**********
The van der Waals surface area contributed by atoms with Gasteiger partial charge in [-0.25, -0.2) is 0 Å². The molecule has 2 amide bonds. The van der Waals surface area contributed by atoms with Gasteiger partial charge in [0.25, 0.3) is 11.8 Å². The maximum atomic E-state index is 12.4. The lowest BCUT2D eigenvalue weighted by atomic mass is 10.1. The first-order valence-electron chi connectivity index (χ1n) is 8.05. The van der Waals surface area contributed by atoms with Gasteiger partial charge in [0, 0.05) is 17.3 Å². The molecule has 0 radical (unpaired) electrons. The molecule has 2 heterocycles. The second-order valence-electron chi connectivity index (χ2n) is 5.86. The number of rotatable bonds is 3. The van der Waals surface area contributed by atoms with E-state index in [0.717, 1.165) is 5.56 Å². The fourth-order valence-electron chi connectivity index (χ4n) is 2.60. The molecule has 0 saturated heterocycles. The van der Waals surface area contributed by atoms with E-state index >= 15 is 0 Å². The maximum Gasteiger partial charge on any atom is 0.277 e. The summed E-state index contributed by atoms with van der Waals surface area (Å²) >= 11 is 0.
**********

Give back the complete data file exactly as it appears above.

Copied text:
The van der Waals surface area contributed by atoms with Gasteiger partial charge in [-0.25, -0.2) is 0 Å². The molecule has 2 amide bonds. The van der Waals surface area contributed by atoms with Gasteiger partial charge in [0.25, 0.3) is 11.8 Å². The maximum atomic E-state index is 12.4. The lowest BCUT2D eigenvalue weighted by atomic mass is 10.1. The first-order valence-electron chi connectivity index (χ1n) is 8.05. The van der Waals surface area contributed by atoms with Gasteiger partial charge in [0, 0.05) is 17.3 Å². The molecule has 0 radical (unpaired) electrons. The molecule has 2 heterocycles. The second-order valence-electron chi connectivity index (χ2n) is 5.86. The number of rotatable bonds is 3. The van der Waals surface area contributed by atoms with E-state index in [0.717, 1.165) is 5.56 Å². The fourth-order valence-electron chi connectivity index (χ4n) is 2.60. The molecule has 0 saturated heterocycles. The van der Waals surface area contributed by atoms with E-state index >= 15 is 0 Å². The maximum Gasteiger partial charge on any atom is 0.277 e. The summed E-state index contributed by atoms with van der Waals surface area (Å²) >= 11 is 0.